Breaking news about the war between Russia and Ukraine: live updates

Credit…Finbarr O’Reilly for The New York Times

In the first phase of the war to seize eastern Donbass in Ukraine, Moscow’s strategy was to drive the defenders into urban centers, bombard them with artillery, and present them with the gruesome choice of either retreat or fight on, cut off from reinforcements and means of destruction. the escape.

This strategy enabled Russian forces to capture Luhansk, the northeasternmost of the two Donbas regions. In a new stage of the war aimed at consolidating power and conquering more territory in another region, the Donetsk region, President Vladimir Putin’s forces have already begun to repeat this pattern. This time, however, getting it to work might be more difficult.

Russian forces shelled Donetsk periodically for several weeks. Over the past 24 hours, seven civilians have been killed in Donetsk as a result of shelling, the military governor of the region Pavel Kirilenko said on Thursday.

Russian-backed separatists created breakaway republics in Luhansk and Donetsk in 2014 and have been fighting Ukrainian forces ever since. The battle for Lugansk began in earnest in April and culminated this week with the fall of Lysichansk.

Military experts said that Ukrainian forces aggressively defended the territory in Luhansk, made smart tactical decisions and even made a complex maneuver to withdraw from Lysychansk under fire in order to save strength and avoid encirclement. In the end, however, they were unable to withstand the superior firepower of Russia.

“Artillery is one of the most important components of Russian operations,” said report this week from the Royal Combined Arms Institute, a research institute based in London, “and in terms of lethal capabilities, it has become a critical factor in enhancing Russia’s combat capability.”

Similarly, the Ukrainian authorities presented the fighting. “Yes, they have an order of magnitude more forces and resources,” Lugansk military governor Sergei Gaidai said on Wednesday, referring to Russia’s artillery advantage. But he argued that the situation is changing.

Credit…Finbarr O’Reilly for The New York Times

Western countries have increased the flow of weapons to Ukraine, including long-range missiles capable of hitting Russian positions and infrastructure. The most advanced of these is High mobility artillery missile systemor HIMARS supplied by the United States, the first of which have just begun deployment.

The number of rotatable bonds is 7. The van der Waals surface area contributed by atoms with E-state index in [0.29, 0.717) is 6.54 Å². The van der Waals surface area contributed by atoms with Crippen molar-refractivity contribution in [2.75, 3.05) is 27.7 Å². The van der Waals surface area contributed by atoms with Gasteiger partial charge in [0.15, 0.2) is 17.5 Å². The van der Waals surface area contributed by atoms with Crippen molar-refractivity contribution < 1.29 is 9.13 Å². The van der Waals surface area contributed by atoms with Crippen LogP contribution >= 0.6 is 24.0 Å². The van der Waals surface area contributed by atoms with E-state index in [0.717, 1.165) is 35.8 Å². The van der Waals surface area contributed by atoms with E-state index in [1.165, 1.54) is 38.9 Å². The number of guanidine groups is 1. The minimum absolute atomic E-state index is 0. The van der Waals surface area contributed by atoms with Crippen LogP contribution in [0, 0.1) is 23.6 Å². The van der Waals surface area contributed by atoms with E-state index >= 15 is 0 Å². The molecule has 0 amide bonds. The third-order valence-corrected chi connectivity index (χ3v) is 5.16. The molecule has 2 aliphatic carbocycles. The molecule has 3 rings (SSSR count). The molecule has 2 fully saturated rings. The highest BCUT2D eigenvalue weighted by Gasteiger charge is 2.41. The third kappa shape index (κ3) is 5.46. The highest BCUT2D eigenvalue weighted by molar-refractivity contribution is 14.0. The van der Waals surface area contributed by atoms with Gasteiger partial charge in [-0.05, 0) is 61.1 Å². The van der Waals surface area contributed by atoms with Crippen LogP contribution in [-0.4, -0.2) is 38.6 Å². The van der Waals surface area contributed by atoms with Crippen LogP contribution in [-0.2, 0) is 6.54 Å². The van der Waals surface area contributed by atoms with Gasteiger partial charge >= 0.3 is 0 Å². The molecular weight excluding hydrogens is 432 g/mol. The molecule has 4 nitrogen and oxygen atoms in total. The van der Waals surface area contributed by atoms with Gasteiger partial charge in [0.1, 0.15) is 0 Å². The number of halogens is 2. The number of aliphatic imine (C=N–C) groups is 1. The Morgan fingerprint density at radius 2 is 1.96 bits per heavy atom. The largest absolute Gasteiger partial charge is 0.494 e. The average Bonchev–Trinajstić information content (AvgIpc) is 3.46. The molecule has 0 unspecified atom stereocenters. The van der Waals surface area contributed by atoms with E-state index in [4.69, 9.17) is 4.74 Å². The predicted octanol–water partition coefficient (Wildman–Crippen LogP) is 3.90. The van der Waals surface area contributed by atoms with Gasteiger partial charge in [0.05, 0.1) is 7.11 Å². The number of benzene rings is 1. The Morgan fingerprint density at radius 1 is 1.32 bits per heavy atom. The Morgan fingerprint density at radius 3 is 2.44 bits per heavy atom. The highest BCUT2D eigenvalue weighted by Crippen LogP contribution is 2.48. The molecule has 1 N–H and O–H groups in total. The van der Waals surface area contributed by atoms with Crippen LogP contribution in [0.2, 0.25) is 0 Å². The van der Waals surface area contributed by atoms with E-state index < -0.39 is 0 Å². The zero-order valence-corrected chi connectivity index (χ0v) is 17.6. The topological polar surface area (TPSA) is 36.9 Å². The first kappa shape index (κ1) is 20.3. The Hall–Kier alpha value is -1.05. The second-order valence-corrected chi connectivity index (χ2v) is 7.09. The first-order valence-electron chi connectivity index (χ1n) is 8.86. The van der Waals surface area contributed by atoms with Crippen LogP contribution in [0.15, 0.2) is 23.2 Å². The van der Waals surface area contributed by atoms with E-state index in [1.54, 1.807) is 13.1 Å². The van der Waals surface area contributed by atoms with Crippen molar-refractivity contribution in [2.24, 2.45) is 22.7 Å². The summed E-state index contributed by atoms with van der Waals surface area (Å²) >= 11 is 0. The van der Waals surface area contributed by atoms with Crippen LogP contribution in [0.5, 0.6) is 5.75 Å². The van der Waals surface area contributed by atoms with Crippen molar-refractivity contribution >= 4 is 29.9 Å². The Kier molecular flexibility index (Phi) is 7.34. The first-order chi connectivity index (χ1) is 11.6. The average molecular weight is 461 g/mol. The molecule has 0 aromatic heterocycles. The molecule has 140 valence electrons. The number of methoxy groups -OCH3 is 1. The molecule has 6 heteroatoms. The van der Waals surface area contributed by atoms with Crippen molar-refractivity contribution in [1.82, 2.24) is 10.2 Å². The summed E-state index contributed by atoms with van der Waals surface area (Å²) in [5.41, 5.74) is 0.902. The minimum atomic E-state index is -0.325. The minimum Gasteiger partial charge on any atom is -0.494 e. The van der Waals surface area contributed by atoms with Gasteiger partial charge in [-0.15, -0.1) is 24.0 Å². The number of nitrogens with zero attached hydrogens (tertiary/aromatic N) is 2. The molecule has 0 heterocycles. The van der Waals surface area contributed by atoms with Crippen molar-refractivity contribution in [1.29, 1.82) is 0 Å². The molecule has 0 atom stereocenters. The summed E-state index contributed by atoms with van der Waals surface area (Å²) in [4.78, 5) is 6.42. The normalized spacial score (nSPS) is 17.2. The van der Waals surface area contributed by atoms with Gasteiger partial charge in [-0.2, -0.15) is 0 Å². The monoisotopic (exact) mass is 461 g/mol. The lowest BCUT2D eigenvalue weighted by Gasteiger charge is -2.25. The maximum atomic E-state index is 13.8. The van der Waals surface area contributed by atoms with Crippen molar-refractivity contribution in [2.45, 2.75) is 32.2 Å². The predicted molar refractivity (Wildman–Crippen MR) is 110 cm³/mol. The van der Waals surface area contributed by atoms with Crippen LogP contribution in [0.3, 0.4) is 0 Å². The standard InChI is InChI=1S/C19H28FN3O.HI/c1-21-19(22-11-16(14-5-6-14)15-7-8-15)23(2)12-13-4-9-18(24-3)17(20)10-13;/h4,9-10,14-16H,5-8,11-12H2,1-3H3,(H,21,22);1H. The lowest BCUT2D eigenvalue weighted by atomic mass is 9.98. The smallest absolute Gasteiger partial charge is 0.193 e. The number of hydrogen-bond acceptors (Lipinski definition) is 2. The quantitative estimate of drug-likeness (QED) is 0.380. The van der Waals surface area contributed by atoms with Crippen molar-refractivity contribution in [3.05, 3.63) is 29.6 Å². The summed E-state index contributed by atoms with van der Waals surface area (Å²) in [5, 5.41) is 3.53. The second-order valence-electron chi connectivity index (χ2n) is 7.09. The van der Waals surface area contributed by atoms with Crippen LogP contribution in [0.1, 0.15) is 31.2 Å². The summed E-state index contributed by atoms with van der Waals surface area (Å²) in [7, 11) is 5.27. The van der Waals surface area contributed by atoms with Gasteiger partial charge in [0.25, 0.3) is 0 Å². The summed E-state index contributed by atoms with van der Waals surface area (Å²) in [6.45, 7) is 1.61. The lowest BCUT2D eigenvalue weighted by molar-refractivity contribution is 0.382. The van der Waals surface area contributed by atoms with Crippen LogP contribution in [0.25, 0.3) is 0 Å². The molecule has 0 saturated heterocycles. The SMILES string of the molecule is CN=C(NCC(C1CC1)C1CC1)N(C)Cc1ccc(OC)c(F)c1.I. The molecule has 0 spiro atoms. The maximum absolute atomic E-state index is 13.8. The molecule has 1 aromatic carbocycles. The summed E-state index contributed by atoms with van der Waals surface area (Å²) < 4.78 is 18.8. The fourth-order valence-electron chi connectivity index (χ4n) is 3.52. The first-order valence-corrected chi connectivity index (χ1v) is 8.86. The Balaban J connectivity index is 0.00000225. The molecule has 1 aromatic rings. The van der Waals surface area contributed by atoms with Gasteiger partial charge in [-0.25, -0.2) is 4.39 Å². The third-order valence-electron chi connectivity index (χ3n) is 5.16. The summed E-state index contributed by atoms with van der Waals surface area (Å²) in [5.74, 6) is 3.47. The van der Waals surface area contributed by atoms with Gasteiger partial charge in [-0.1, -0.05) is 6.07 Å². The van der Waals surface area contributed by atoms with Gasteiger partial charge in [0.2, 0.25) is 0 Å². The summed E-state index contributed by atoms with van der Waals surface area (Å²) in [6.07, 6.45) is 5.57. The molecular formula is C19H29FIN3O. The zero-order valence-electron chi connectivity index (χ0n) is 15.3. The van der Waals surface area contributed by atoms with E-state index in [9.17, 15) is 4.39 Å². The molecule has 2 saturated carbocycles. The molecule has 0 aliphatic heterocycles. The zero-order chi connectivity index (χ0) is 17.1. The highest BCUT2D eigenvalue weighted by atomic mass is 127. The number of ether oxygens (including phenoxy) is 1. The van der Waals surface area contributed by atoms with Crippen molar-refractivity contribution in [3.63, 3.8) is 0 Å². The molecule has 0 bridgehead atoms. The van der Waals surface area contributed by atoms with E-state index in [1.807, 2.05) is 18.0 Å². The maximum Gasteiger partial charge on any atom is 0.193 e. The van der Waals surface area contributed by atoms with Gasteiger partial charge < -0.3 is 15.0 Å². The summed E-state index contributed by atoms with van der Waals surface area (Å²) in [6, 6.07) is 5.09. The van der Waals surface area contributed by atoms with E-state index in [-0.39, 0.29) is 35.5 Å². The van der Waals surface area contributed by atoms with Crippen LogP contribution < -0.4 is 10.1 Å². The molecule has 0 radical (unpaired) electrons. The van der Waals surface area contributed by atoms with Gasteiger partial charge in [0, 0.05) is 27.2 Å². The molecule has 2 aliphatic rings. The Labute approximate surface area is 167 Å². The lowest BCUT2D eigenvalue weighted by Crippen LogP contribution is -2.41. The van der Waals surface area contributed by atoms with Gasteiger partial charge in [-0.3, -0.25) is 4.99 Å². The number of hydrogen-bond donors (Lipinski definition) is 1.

“There will be more long-range weapons,” he said. Gaidai said, adding that “the Ukrainian army is better prepared and motivated” than its opponent.

In the early stages of the war, G. Putin’s troops, baffled by Ukraine’s tenacity to defend its sovereign territory, failed to capture the capital, Kyiv. Moscow’s supply lines became overstretched and its troops could not effectively concentrate their artillery power. Military experts said Russia has learned from these mistakes and applied the lessons in Lugansk, where proximity to its own border has helped shorten supply routes.

Now in Donetsk Oblast, a predominantly flat area of ​​heavy industry and agriculture, Russia has several lines of potential attack. Russian forces are slowly advancing towards the cities of Slavyansk, Bakhmut and Seversk from cities under their control, including the city of Donetsk in the south of Donbass, Izyum in the north and from the Luhansk region itself. Russia could also deploy forces from the southern port city of Mariupol, which fell to Moscow in May.

British intelligence report On Wednesday, he said that over the past week, Russian forces had likely advanced another five kilometers, or about three miles, along the main Izyum road “in the face of extremely determined Ukrainian resistance.” It said Russian forces were now about 16 kilometers or 10 miles north of Slovyansk.

Russia’s ultimate goal in the Donbas is to capture Kramatorsk, home to Ukraine’s regional administration since 2014, when separatists seized territory in the region and created two Moscow-backed self-proclaimed republics. During the eight years of conflict that followed, Ukrainian forces built elaborate defensive positions designed to make Russian forces pay dearly for any further attempts to seize territory.